PCR on additional marine samples recovered the three prp8 types, but not all together in one sample (Figure 4b). Insert-less and intein-containing prp8 versions were found at BATS (Figure 4b). On the North Atlantic slope and eastern North Pacific only the insert-less type was detected, while the other Pacific site (ALOHA) had the intron-containing type. In addition to strong bands represented by the above sequences, faint bands could not be cloned from two filtered samples, BATS and TA. Products were similar in size to intron-containing and no-insert amplicons, respectively. These bands, especially the no-insert size, may represent products from other algae. Our primers amplified Micromonas (Figure 4c) and non-prasinophyte algal prp8 genes (for example, Pelagomonas), none of which contained an insert. Overall, environmental prp8 sequence identities followed patterns established between TA and insert-less culture sequences, with insert-bearing sequences having very high identity in gene coding regions. Phylogenetic reconstruction using prp8 extein/exon coding regions supported this observation (Figure 4c).

Relationships among PRP8 inteins and HEs across lineages

We performed phylogenetic analyses on intein-splicing and HE motif blocks from bacteria, archaea, eukaryotes and viruses. Block residues were used rather than other regions, which were highly divergent. This approach allowed us to explore general phylogenetic trends, but did not have the resolution to assess finer scale relationships due to the limited number of positions analyzed. Site a PRP8 inteins grouped together in a supported clade that also included wild Bathycoccus inteins when analyzed by approximate maximum-likelihood (Figure 5), but not distance methods (Supplementary Figure 6). Other non-site a PRP8 inteins were placed elsewhere, specifically site b and c chytrid inteins and C. owczarzaki inteins (Supplementary Figure 5). A clade related to the primary PRP8 group contained full inteins from a virus (PbCV-NY2A) that infects the eukaryotic green alga Chlorella (in a protein of unknown function), a phage SETP3 protein, B. dendrobatidis eIF-5B, and bacterial proteins (Figure 5, Supplementary Figure 6), but was only supported by approximate maximum-likelihood methods (Figure 5).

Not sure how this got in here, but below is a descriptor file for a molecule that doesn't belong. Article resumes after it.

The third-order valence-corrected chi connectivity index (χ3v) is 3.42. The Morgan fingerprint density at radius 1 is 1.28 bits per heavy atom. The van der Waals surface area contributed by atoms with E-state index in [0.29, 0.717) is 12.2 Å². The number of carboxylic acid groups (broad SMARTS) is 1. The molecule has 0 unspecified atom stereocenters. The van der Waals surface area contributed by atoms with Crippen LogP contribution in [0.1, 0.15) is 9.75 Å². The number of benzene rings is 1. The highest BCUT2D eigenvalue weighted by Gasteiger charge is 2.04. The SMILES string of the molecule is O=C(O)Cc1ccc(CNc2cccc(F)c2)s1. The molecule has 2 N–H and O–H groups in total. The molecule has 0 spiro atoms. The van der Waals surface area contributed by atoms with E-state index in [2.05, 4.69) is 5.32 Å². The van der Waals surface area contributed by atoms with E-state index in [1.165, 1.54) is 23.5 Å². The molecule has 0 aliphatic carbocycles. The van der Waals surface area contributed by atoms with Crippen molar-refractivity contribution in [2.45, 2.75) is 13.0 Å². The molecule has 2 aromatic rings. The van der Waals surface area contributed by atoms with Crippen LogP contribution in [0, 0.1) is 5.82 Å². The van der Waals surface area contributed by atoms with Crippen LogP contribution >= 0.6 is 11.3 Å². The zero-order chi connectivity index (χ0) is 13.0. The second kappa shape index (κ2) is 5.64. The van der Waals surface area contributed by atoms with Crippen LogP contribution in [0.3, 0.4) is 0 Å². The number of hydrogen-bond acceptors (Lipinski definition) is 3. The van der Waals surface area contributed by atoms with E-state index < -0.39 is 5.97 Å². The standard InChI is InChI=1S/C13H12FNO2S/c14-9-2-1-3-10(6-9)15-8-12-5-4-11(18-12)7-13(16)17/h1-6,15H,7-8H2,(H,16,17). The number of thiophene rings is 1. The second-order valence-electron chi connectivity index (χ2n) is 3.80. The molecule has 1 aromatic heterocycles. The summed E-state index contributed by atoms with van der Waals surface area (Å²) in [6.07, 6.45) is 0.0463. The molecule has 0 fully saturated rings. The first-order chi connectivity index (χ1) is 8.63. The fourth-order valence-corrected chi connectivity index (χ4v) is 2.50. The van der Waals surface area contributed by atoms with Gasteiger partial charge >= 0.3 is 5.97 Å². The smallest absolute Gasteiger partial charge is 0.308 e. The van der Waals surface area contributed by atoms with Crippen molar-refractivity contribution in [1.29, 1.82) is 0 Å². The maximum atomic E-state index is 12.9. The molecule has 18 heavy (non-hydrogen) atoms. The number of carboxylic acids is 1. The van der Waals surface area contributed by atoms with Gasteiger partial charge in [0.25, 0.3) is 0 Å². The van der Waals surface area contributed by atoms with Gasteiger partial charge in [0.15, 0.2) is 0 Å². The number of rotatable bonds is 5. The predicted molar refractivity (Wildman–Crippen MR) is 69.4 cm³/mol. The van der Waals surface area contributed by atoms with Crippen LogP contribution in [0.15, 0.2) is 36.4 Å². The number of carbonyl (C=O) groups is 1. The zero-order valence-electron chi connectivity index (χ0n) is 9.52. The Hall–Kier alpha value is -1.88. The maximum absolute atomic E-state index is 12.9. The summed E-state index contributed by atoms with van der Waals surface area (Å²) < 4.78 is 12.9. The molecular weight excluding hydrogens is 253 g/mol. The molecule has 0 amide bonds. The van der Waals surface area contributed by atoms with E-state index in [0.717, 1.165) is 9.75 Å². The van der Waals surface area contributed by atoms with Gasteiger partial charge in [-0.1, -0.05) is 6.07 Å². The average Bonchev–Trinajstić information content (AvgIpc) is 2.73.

Figure 5.
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Phylogenetic relationships among intein splicing motifs from Bathycoccus (both metagenomic and PCR-based), the choanoflagellate S. rosetta, fungi, and the nearest outside group (inteins from bacterial and viral genes) are shown in this subtree derived from an analysis of 453 inteins (Supplementary Figure 5). Approximate maximum-likelihood inference was used on 51 amino-acid positions, representing conserved blocks A, B, F and G. NEB InBase identifiers precede species names. Node support is indicated where greater than or equal to75% and substitutions per site (scale bar) are shown. PRP8 inteins are at site a unless noted otherwise.

Full figure and legend (252K)

The newly identified HEs belonged to the LAGLIDADG family along with all other eukaryotic full intein HEs (Gogarten et al., 2002). HEs from Bathycoccus and two C. owczarzaki PRP8 inteins branched together, in the eukaryotic HE region of the tree (Supplementary Figure 7), but separate from other PRP8 HEs in an unsupported position (Supplementary Figures 8 and 9). Those of C. owczarzaki site f and S. rosetta were even more divergent (Supplementary Figure 7).

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Discussion